Submitted by Taps Coogan on the 5th of November 2017 to The Sounding Line.
Today’s interactive map of the day comes via Metrocosm, one of the most interesting sites on the web, and shows 102 official border disputes around the world. In order to reach the interactive map (which cannot be embedded) click HERE, or click on the map below. You can select any country colored in red to see that country’s border disputes (in yellow) and associated information. Enjoy:
As Metrocosm notes in the article that accompanies the map, the border disputes include some very interesting throwbacks from history:
“Belize: Is there a Belize?
The foundations of this territorial dispute date back to 1821, when Guatemala declared its independence from Spain. At the time, Spain (and Guatemala) considered Belize to be part of Guatemala. However, it was occupied and controlled by English settlers, so its status was unclear.
- The U.K.’s claim: In 1859, Guatemala signed a treaty with the U.K., in which it agreed to recognize Belize as a sovereign nation in exchange for economic assistance.
- Guatemala’s claim: The U.K. never complied with the promised economic assistance, so the treaty is void.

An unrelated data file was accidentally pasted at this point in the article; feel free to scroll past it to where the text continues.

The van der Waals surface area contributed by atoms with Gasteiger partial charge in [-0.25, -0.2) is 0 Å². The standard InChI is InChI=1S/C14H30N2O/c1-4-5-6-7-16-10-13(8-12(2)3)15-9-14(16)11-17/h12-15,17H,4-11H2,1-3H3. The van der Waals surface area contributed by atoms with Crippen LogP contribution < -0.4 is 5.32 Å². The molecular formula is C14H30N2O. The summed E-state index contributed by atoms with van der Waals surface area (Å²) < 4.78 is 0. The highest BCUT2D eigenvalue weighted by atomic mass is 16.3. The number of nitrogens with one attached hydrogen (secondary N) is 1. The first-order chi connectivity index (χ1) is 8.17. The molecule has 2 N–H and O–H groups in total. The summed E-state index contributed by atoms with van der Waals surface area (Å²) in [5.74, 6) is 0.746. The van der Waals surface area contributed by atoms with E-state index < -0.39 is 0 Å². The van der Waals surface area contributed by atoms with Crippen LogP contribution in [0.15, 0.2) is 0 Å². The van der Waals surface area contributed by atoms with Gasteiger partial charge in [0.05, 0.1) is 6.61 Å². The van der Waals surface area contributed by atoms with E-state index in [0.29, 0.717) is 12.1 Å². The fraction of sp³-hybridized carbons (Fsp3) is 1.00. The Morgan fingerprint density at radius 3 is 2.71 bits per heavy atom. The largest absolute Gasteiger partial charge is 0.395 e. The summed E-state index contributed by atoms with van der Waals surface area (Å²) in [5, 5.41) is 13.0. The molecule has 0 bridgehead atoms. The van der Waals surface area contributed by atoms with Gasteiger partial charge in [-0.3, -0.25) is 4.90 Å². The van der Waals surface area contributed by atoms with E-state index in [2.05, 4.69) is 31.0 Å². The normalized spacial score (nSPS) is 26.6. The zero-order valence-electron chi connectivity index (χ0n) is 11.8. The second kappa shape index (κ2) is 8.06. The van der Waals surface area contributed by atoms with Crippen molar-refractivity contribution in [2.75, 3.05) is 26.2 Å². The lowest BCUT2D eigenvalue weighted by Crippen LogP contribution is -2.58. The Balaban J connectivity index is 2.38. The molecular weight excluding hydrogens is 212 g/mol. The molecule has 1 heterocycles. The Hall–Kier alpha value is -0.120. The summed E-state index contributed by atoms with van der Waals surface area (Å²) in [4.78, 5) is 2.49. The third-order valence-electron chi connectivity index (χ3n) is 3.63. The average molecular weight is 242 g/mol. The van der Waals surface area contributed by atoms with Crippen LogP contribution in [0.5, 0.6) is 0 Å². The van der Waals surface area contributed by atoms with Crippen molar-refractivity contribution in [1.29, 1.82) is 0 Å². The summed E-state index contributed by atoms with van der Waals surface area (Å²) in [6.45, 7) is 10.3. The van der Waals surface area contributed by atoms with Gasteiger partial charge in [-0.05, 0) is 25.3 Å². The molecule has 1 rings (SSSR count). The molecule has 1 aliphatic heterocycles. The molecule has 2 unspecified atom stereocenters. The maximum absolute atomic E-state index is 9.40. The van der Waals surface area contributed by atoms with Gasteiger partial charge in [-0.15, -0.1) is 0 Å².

- Belize’s claim: It doesn’t matter whether the U.K. complied or not. Belize didn’t sign the agreement. And it cannot be forced to give up its land based on an agreement that it never signed.”
The Metrocosm article also includes this tidbit about the length to which some countries (China and India) have gone to insist on their border claims:
“Arunachal Pradesh: Google Maps’ borders differ depending on who’s looking at them
Arunachal Pradesh is internationally recognized as a state of India, and it has been since its borders were agreed to in the 1914 Simla Accord. China was among the countries in attendance, however it ultimately rejected the Accord. And to this day, China recognizes the region as South Tibet, part of its own territory.
I include this dispute not because the conflict itself is particularly novel, but because, as pointed out in this post from last year’s Knight-Mozilla-MIT hackday, it is an example of how the borders shown by Google Maps can differ depending on who’s looking at them.
China also requires that Google Maps apply a form of geographic encryption to its territory, causing everything in China to appear slightly offset from its true location. This strange Chinese coordinate system, known as GCJ-02 (sometimes called”Mars coordinates”), even causes some geographic features to disappear entirely from the map. Case in point, note the disappearing river in the image below.
The image below shows borders of Arunachal Pradesh according to Google Maps in China, India, and the U.S.A.”
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